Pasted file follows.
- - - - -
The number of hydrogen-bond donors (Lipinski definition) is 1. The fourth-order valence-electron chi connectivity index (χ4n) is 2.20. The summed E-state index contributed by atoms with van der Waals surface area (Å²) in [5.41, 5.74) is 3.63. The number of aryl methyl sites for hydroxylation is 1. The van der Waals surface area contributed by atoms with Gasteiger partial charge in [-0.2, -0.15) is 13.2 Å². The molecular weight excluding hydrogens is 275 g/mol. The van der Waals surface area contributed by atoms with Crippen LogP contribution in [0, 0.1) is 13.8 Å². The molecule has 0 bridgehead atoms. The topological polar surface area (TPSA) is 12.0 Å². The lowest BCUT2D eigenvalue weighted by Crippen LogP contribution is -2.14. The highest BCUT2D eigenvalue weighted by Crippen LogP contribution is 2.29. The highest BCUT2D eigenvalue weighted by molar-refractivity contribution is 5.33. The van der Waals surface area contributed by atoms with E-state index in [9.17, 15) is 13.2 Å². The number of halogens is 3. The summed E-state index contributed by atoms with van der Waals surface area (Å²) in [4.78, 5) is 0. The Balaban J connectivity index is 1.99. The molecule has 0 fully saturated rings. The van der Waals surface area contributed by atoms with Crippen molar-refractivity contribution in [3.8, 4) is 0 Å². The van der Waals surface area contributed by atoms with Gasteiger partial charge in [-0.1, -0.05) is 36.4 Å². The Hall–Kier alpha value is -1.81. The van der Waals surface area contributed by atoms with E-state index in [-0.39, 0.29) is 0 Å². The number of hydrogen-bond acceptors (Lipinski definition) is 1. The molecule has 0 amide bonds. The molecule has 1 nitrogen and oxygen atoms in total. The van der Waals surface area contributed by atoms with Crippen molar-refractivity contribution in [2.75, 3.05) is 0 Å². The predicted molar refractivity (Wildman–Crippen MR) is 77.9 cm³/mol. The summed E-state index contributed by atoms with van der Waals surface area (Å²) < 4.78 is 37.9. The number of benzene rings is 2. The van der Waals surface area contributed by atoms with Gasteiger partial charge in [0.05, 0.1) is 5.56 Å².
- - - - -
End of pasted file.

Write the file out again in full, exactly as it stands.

The number of hydrogen-bond donors (Lipinski definition) is 1. The fourth-order valence-electron chi connectivity index (χ4n) is 2.20. The summed E-state index contributed by atoms with van der Waals surface area (Å²) in [5.41, 5.74) is 3.63. The number of aryl methyl sites for hydroxylation is 1. The van der Waals surface area contributed by atoms with Gasteiger partial charge in [-0.2, -0.15) is 13.2 Å². The molecular weight excluding hydrogens is 275 g/mol. The van der Waals surface area contributed by atoms with Crippen LogP contribution in [0, 0.1) is 13.8 Å². The molecule has 0 bridgehead atoms. The topological polar surface area (TPSA) is 12.0 Å². The lowest BCUT2D eigenvalue weighted by Crippen LogP contribution is -2.14. The highest BCUT2D eigenvalue weighted by Crippen LogP contribution is 2.29. The highest BCUT2D eigenvalue weighted by molar-refractivity contribution is 5.33. The van der Waals surface area contributed by atoms with E-state index in [9.17, 15) is 13.2 Å². The number of halogens is 3. The summed E-state index contributed by atoms with van der Waals surface area (Å²) in [4.78, 5) is 0. The Balaban J connectivity index is 1.99. The molecule has 0 fully saturated rings. The van der Waals surface area contributed by atoms with Crippen molar-refractivity contribution in [3.8, 4) is 0 Å². The van der Waals surface area contributed by atoms with Gasteiger partial charge in [-0.1, -0.05) is 36.4 Å². The Hall–Kier alpha value is -1.81. The van der Waals surface area contributed by atoms with E-state index in [-0.39, 0.29) is 0 Å². The number of hydrogen-bond acceptors (Lipinski definition) is 1. The molecule has 0 amide bonds. The molecule has 1 nitrogen and oxygen atoms in total. The van der Waals surface area contributed by atoms with Crippen molar-refractivity contribution in [2.75, 3.05) is 0 Å². The predicted molar refractivity (Wildman–Crippen MR) is 77.9 cm³/mol. The summed E-state index contributed by atoms with van der Waals surface area (Å²) < 4.78 is 37.9. The number of benzene rings is 2. The van der Waals surface area contributed by atoms with Gasteiger partial charge in [0.05, 0.1) is 5.56 Å².